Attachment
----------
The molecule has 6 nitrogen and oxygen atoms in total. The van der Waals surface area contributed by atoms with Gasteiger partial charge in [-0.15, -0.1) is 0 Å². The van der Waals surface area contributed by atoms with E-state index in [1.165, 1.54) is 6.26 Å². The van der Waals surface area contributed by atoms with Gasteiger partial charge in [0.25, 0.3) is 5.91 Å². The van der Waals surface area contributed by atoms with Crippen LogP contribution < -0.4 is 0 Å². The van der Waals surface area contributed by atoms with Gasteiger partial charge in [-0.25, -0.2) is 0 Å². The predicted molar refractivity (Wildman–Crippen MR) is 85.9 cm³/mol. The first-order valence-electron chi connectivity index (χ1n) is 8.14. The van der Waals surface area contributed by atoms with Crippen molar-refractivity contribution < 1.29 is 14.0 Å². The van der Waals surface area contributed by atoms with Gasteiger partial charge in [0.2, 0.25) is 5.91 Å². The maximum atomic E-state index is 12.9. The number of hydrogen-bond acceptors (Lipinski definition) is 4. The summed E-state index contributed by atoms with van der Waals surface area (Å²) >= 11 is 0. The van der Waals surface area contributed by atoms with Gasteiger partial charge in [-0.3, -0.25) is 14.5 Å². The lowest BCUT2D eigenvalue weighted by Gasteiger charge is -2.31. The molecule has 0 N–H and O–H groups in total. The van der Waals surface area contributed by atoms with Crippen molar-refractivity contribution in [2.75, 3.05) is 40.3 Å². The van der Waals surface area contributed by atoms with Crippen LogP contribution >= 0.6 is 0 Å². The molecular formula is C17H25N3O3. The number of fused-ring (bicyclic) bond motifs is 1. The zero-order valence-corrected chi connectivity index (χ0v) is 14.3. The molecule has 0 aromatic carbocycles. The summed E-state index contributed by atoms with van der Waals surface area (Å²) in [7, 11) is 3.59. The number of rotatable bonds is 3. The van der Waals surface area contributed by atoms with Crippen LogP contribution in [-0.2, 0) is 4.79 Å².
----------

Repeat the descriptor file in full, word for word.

The molecule has 6 nitrogen and oxygen atoms in total. The van der Waals surface area contributed by atoms with Gasteiger partial charge in [-0.15, -0.1) is 0 Å². The van der Waals surface area contributed by atoms with E-state index in [1.165, 1.54) is 6.26 Å². The van der Waals surface area contributed by atoms with Gasteiger partial charge in [0.25, 0.3) is 5.91 Å². The van der Waals surface area contributed by atoms with Crippen LogP contribution < -0.4 is 0 Å². The van der Waals surface area contributed by atoms with Gasteiger partial charge in [-0.25, -0.2) is 0 Å². The predicted molar refractivity (Wildman–Crippen MR) is 85.9 cm³/mol. The first-order valence-electron chi connectivity index (χ1n) is 8.14. The van der Waals surface area contributed by atoms with Crippen molar-refractivity contribution < 1.29 is 14.0 Å². The van der Waals surface area contributed by atoms with Gasteiger partial charge in [0.2, 0.25) is 5.91 Å². The maximum atomic E-state index is 12.9. The number of hydrogen-bond acceptors (Lipinski definition) is 4. The summed E-state index contributed by atoms with van der Waals surface area (Å²) >= 11 is 0. The van der Waals surface area contributed by atoms with Gasteiger partial charge in [-0.3, -0.25) is 14.5 Å². The lowest BCUT2D eigenvalue weighted by Gasteiger charge is -2.31. The molecule has 0 N–H and O–H groups in total. The van der Waals surface area contributed by atoms with Crippen molar-refractivity contribution in [2.75, 3.05) is 40.3 Å². The van der Waals surface area contributed by atoms with Crippen LogP contribution >= 0.6 is 0 Å². The molecular formula is C17H25N3O3. The number of fused-ring (bicyclic) bond motifs is 1. The zero-order valence-corrected chi connectivity index (χ0v) is 14.3. The molecule has 0 aromatic carbocycles. The summed E-state index contributed by atoms with van der Waals surface area (Å²) in [7, 11) is 3.59. The number of rotatable bonds is 3. The van der Waals surface area contributed by atoms with Crippen LogP contribution in [-0.2, 0) is 4.79 Å².